Trail Accelerator Grant: A Case Study
Nestled at the foot of the Allegheny Mountains in West Virginia’s Eastern Panhandle is Cacapon Resort State Park. Built in the 1930s by the Civilian Conservation Corps, Cacapon has long been a destination for hikers, equestrians, anglers, and golfers. Now, the park is looking to add mountain bikers to that list.
Just a two-hour drive from major metropolitan centers like Baltimore and Washington, D.C., Cacapon is ideally situated to become the next Mid-Atlantic mountain biking hub. To help them achieve that, the Cacapon Resort State Park Foundation applied for an IMBA Trail Accelerator Grant (TAG) in 2019.
Apply for a Trail Accelerator Grant
TAG funds are used specifically to help communities with professional trail planning and consultation services. The park had already begun construction on a 2.2-mile beginner trail designed for hosting National Interscholastic Cycling Association (NICA) races, but if more people were going to visit Cacapon to ride, the park knew it needed a comprehensive trail vision.
“The trails here at Cacapon are notoriously West Virginian,” says Cacapon Resort State Park Trail Coordinator Eric Fitzpatrick. “They’re very rocky. There’s not a lot of beginner stuff.”
Before building the NICA course, Cacapon had roughly 10 miles of existing singletrack to ride, but the trails were CCC-built and, as such, decidedly technical in flavor. So when IMBA announced Cacapon as one of the TAG awardees in early 2020, designing a master plan with trail diversity was a key priority.
IMBA Trail Solutions Program Manager Steve Kasacek was instrumental in the design phase of the project. Together, IMBA and Cacapon crafted a bike-optimized master plan that includes 30 miles of trail ranging in difficulty and style from flow trails to black diamond gravity runs and backcountry singletrack. Kasacek says the park’s master plan builds upon the CCC’s legacy by lacing modern machine-built trails with classic handbuilt rock gardens, crib walls, and bike-optimized drops. IMBA is currently working with the Appalachian Conservation Corps and Cacapon volunteers to finish construction of Thunderstruck, a gravity trail funded through Recreational Trail Program (RTP) dollars. After Thunderstruck’s completion later this year, the community will begin another RTP-funded trail build, the momentum from which Cacapon hopes will help to secure future funding for construction of the entire trail master plan.
Finding funding for such a large-scale project can be challenging, but the Cacapon community is hopeful it may find an opportunity through the Economic Development Administration (EDA). A coalition of stakeholders, including the West Virginia Department of Natural Resources, Morgan County Commission, West Virginia Department of Tourism, West Virginia University’s (WVU) Brad & Alys Smith Outdoor Economic Development Collaborative, the Region 9—Eastern Panhandle Regional Planning & Development Council, and local friends group recently prepared and submitted an application for $3.5 million in EDA grant funding. The grant is part of the EDA’s American Rescue Plan and specifically falls under the Travel, Tourism, and Outdoor Recreation program.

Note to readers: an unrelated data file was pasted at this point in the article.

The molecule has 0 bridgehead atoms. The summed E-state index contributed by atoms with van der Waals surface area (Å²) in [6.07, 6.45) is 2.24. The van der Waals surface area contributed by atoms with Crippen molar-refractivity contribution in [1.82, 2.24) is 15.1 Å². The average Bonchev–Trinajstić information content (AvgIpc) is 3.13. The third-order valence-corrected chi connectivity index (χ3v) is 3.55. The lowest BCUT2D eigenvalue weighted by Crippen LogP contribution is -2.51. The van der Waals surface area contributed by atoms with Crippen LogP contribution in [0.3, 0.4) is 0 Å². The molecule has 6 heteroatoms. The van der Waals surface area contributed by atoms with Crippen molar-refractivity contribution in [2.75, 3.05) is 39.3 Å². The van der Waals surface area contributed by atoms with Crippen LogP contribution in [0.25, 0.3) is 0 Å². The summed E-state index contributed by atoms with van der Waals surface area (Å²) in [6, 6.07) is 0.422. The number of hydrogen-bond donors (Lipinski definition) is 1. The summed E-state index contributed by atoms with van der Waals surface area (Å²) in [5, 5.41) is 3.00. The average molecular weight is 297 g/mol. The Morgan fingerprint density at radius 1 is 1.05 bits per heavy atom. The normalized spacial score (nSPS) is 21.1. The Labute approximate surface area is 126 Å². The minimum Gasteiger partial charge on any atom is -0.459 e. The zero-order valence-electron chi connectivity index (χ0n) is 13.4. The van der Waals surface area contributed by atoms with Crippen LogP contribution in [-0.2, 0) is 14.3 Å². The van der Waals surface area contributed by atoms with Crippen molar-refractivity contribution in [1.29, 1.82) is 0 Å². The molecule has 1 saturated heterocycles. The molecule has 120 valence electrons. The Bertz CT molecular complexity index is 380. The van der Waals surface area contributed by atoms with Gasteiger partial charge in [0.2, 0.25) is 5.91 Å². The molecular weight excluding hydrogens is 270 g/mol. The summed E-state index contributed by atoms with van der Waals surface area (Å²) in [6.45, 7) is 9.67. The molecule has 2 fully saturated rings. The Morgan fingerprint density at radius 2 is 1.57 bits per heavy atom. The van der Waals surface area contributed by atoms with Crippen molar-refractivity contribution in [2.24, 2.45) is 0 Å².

“I love partnerships and the partnerships that are involved with bringing this project to life are really strong,” says Kasacek. “It’s going to be a huge boon for this area.”
“The Cacapon project highlights the importance of bringing a diverse group of advocates and professionals together to not only develop a plan, but to implement that plan,” says Richard Edwards, Outdoor Recreation Infrastructure Coordinator at WVU’s Brad & Alys Smith Outdoor Economic Development Collaborative. “The future is bright for West Virginia, Eastern Panhandle, and Cacapon riding due to forward-thinking advocates having a vision and bringing a collaborative group of experts to the table.”
Interested in riding Cacapon? Join Cacapon friends and stakeholders the weekend of September 24, 2022. Visitors will officially be able to ride Thunderstruck and learn more about the latest developments in trail building at the park.
This blog is the second in a three-part series about the people and processes behind the latest Cacapon trails.
Read Part One here, and Part Three here.